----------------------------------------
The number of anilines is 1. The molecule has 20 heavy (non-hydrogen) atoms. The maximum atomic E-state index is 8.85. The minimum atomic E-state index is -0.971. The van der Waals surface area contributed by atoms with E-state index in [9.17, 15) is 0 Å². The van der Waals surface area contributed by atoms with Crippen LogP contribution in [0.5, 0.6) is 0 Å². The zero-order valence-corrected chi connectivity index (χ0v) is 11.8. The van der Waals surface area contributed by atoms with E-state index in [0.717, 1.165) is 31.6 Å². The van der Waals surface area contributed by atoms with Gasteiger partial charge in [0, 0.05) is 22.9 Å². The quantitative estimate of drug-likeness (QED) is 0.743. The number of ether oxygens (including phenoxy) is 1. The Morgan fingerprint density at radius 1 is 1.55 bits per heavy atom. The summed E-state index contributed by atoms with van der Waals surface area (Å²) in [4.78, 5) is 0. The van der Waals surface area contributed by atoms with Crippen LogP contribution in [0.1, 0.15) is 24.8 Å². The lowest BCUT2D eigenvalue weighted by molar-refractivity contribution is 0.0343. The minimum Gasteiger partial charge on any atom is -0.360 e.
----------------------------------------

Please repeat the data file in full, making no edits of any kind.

The number of anilines is 1. The molecule has 20 heavy (non-hydrogen) atoms. The maximum atomic E-state index is 8.85. The minimum atomic E-state index is -0.971. The van der Waals surface area contributed by atoms with E-state index in [9.17, 15) is 0 Å². The van der Waals surface area contributed by atoms with Crippen LogP contribution in [0.5, 0.6) is 0 Å². The zero-order valence-corrected chi connectivity index (χ0v) is 11.8. The van der Waals surface area contributed by atoms with E-state index in [0.717, 1.165) is 31.6 Å². The van der Waals surface area contributed by atoms with Gasteiger partial charge in [0, 0.05) is 22.9 Å². The quantitative estimate of drug-likeness (QED) is 0.743. The number of ether oxygens (including phenoxy) is 1. The Morgan fingerprint density at radius 1 is 1.55 bits per heavy atom. The summed E-state index contributed by atoms with van der Waals surface area (Å²) in [4.78, 5) is 0. The van der Waals surface area contributed by atoms with Crippen LogP contribution in [0.1, 0.15) is 24.8 Å². The lowest BCUT2D eigenvalue weighted by molar-refractivity contribution is 0.0343. The minimum Gasteiger partial charge on any atom is -0.360 e.